That’s a Computer, out October 19, 2018 via Outside In Music, wears the derisive words of a musical idol as a badge of honor, with spirited and virtuosic playing by Pino’s
long-running ensemble and guest vocalist Camila Meza
“It’s a pleasure to hear groups such asŠ Lucas Pino’s No Net Nonet, which are remarkably creative even as they adhere to the basic precepts of melody, harmony and rhythm.” – Jack Bowers, All About Jazz
“Cleverly arranged tunes that mix Mingusy grooves and harmonies and [swing] like a bopper in the process.”
– George W. Harris, Jazz Weekly
“Pino shows himself to be an inventive melodic thinker.” – Shaun Brady, DownBeat
Pino and No Net Nonet perform last Tuesday of every month at Smalls Jazz Club in NYC
That’s a Computer, due out October 19, 2018 via Outside In Music, takes its title from a comment made by one of Pino’s professors at the Juilliard School. The teacher, himself a respected instrumentalist and revered jazz veteran, dismissed the work of one of Pino’s idols with those three sneering words. At least it put the young saxophonist in good company – the same professor had derided Pino’s own playing in similar terms, despite never sharing his wisdom with Pino directly.“It’s like they say, you never want to meet your heroes,” Pino says. “I never even met this professor, but he would apparently hear me play at school concerts and always infer that I had a lot of brains but not a lot of heart. He never addressed me, never introduced himself, apparently had no interest in trying to help me with whatever deficiencies he thought I had, which has been a piece of sand in my clamshell for years. So I wanted to turn it around and make it a self-affirmation.”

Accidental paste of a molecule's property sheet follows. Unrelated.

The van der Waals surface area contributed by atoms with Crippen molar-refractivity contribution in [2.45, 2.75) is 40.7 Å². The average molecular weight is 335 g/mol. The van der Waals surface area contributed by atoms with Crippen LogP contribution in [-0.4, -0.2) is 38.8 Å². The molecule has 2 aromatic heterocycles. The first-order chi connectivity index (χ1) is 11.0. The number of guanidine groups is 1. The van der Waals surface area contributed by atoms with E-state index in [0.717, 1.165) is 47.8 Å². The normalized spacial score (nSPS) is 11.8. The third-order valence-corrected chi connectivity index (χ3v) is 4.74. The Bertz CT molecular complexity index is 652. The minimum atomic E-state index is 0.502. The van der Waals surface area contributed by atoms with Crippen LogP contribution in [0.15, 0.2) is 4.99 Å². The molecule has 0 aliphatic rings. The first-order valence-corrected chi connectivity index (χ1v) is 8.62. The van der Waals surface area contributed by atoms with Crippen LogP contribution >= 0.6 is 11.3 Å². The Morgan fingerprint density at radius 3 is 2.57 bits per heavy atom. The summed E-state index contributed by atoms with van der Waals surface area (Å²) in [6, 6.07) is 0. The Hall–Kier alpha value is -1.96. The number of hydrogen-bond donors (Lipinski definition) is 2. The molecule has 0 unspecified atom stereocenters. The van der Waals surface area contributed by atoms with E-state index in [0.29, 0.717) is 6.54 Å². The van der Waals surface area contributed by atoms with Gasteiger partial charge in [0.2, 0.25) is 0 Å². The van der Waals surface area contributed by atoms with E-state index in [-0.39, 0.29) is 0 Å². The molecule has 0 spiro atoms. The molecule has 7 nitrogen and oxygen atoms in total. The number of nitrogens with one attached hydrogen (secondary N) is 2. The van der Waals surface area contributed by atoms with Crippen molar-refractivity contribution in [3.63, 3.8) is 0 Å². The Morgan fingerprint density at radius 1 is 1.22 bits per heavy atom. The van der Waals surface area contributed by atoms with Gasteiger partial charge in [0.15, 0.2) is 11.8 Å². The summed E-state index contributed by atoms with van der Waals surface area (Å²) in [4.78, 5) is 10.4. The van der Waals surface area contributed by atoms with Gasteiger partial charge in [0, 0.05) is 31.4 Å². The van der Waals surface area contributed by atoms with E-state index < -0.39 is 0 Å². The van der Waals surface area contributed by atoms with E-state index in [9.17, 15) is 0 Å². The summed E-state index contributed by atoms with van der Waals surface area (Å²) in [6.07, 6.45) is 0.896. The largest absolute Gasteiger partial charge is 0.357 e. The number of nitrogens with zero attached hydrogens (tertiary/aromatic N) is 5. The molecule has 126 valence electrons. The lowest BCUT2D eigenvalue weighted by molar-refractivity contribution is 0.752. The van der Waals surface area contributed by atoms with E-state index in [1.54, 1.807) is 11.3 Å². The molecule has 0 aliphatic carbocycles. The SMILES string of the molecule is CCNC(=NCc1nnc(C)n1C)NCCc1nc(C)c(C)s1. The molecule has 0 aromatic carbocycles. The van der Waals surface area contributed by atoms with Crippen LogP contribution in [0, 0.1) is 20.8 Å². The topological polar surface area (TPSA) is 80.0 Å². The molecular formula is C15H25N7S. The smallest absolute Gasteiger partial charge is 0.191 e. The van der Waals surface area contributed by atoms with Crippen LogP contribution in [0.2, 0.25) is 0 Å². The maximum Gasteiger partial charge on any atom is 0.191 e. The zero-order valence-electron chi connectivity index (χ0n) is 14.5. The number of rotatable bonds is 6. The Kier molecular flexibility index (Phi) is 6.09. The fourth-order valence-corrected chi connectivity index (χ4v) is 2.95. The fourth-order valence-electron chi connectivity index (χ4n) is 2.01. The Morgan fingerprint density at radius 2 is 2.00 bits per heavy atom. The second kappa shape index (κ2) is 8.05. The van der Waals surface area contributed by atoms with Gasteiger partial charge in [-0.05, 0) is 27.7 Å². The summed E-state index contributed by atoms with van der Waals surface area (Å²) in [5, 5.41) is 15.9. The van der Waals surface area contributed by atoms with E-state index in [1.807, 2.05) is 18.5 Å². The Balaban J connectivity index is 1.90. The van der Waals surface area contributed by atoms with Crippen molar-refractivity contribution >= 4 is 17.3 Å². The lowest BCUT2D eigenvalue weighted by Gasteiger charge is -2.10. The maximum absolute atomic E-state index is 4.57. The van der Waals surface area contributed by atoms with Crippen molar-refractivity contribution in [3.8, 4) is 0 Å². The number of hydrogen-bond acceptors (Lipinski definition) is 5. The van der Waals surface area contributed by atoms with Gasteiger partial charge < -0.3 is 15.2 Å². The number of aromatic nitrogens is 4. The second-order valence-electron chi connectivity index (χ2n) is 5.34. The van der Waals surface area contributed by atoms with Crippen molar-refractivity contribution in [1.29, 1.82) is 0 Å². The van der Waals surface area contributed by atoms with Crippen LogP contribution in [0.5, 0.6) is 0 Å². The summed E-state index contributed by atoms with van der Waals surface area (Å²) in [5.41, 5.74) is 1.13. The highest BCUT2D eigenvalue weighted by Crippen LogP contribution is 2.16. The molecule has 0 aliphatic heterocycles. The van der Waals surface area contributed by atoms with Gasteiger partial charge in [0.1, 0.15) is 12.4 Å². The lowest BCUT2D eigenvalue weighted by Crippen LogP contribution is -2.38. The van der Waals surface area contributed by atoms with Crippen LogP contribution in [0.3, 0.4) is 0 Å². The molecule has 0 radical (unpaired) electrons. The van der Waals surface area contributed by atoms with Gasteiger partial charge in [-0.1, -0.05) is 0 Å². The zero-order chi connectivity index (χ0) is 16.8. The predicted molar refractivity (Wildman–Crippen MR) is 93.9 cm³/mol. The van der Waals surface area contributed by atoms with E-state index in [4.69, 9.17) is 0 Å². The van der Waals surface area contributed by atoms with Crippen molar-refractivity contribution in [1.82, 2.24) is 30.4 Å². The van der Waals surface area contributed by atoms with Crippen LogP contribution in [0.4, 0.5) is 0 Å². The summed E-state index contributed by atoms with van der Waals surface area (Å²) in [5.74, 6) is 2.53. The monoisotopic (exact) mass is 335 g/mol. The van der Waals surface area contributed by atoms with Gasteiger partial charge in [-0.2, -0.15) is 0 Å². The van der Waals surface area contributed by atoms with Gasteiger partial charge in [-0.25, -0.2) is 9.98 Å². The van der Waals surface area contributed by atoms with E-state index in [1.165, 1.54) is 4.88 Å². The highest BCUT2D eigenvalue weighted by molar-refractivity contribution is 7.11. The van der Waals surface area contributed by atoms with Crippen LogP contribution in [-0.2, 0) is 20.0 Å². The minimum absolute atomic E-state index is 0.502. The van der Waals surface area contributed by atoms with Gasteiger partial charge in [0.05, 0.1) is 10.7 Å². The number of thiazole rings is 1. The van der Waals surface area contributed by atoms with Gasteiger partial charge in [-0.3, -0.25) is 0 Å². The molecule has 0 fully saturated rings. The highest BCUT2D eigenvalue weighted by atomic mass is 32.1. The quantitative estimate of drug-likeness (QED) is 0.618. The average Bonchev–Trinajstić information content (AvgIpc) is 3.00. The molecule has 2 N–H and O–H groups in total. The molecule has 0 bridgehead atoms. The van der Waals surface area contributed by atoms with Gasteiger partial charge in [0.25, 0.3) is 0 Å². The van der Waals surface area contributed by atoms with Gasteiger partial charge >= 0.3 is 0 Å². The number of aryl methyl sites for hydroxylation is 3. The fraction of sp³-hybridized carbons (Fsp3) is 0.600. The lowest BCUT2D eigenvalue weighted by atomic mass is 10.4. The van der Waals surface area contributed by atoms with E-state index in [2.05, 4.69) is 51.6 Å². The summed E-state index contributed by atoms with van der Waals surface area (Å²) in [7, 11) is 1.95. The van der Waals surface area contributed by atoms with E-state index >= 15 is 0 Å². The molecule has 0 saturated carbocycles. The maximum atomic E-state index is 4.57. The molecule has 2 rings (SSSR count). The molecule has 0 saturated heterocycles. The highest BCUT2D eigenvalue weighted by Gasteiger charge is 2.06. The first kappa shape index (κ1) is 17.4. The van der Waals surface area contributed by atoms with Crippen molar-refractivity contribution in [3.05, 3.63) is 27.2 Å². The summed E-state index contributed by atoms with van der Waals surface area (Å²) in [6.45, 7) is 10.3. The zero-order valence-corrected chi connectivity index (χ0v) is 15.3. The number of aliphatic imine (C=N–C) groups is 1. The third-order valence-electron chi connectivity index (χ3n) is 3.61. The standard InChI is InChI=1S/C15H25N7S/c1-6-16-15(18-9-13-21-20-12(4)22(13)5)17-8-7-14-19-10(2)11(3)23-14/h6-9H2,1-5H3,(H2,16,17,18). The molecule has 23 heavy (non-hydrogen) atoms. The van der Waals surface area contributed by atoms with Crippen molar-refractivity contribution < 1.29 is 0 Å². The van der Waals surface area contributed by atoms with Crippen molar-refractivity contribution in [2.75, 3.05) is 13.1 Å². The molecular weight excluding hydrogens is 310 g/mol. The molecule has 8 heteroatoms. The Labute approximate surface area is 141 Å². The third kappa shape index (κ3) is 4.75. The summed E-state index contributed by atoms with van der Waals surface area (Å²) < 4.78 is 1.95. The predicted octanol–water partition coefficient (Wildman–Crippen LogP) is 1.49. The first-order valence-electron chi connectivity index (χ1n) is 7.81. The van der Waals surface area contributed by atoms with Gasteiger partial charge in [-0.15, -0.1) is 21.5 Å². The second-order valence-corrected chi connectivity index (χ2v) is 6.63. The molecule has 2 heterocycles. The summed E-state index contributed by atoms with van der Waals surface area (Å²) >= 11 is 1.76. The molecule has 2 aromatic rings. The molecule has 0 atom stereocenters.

One listen to Alex LoRe’s jubilant, soaring “Antiquity” or the tender, romantic “Film at 11” and there’s no mistaking the music of That’s a Computer for the work of some unfeeling automaton. The title thus becomes a winking challenge, a musical Turing test that dares listeners to stay unmoved by the impassioned playing even as the music veers into greater complexity. That even applies to the one piece that does trace its origins to a box of circuits, “Baseball Simulator 1000,” the theme song for a vintage Nintendo game that wormed its way into Pino’s ears during countless hours playing America’s virtual pastime with a few of his roommates. It makes for a surprisingly spirited finale.